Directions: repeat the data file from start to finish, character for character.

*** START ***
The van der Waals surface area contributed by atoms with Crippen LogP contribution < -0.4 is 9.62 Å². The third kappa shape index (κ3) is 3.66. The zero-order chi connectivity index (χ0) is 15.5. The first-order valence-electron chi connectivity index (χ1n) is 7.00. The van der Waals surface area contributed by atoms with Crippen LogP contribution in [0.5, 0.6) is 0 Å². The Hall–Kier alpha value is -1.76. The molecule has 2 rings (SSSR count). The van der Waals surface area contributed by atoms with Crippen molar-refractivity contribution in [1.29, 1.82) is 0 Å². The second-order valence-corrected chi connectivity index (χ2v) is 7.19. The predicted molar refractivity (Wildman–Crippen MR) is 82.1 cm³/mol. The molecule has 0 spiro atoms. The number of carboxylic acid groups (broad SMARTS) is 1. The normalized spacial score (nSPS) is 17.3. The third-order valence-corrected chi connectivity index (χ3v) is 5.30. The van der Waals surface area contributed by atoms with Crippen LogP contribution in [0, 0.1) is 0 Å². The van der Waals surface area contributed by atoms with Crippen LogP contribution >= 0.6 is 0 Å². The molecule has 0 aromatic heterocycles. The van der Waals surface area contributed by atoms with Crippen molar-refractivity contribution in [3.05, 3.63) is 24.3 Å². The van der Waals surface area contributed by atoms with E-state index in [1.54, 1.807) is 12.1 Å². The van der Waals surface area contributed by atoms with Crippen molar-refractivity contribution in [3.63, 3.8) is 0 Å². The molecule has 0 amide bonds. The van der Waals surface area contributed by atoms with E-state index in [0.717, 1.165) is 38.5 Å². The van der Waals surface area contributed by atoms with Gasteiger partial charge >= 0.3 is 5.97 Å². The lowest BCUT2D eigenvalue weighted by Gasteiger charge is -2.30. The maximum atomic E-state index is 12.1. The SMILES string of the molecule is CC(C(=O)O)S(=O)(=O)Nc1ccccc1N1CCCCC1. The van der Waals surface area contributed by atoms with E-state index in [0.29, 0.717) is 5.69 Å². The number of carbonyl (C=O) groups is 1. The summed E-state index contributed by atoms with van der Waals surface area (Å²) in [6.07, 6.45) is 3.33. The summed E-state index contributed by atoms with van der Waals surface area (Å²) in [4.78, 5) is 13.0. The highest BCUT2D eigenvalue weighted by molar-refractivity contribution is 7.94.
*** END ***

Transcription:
The van der Waals surface area contributed by atoms with Crippen LogP contribution < -0.4 is 9.62 Å². The third kappa shape index (κ3) is 3.66. The zero-order chi connectivity index (χ0) is 15.5. The first-order valence-electron chi connectivity index (χ1n) is 7.00. The van der Waals surface area contributed by atoms with Crippen LogP contribution in [0.5, 0.6) is 0 Å². The Hall–Kier alpha value is -1.76. The molecule has 2 rings (SSSR count). The van der Waals surface area contributed by atoms with Crippen molar-refractivity contribution in [1.29, 1.82) is 0 Å². The second-order valence-corrected chi connectivity index (χ2v) is 7.19. The predicted molar refractivity (Wildman–Crippen MR) is 82.1 cm³/mol. The molecule has 0 spiro atoms. The number of carboxylic acid groups (broad SMARTS) is 1. The normalized spacial score (nSPS) is 17.3. The third-order valence-corrected chi connectivity index (χ3v) is 5.30. The van der Waals surface area contributed by atoms with Crippen LogP contribution in [0, 0.1) is 0 Å². The van der Waals surface area contributed by atoms with Crippen LogP contribution >= 0.6 is 0 Å². The molecule has 0 aromatic heterocycles. The van der Waals surface area contributed by atoms with Crippen molar-refractivity contribution in [3.05, 3.63) is 24.3 Å². The van der Waals surface area contributed by atoms with E-state index in [1.54, 1.807) is 12.1 Å². The van der Waals surface area contributed by atoms with Crippen molar-refractivity contribution in [3.63, 3.8) is 0 Å². The molecule has 0 amide bonds. The van der Waals surface area contributed by atoms with E-state index in [0.717, 1.165) is 38.5 Å². The van der Waals surface area contributed by atoms with Gasteiger partial charge >= 0.3 is 5.97 Å². The lowest BCUT2D eigenvalue weighted by Gasteiger charge is -2.30. The maximum atomic E-state index is 12.1. The SMILES string of the molecule is CC(C(=O)O)S(=O)(=O)Nc1ccccc1N1CCCCC1. The van der Waals surface area contributed by atoms with E-state index in [0.29, 0.717) is 5.69 Å². The number of carbonyl (C=O) groups is 1. The summed E-state index contributed by atoms with van der Waals surface area (Å²) in [6.07, 6.45) is 3.33. The summed E-state index contributed by atoms with van der Waals surface area (Å²) in [4.78, 5) is 13.0. The highest BCUT2D eigenvalue weighted by molar-refractivity contribution is 7.94.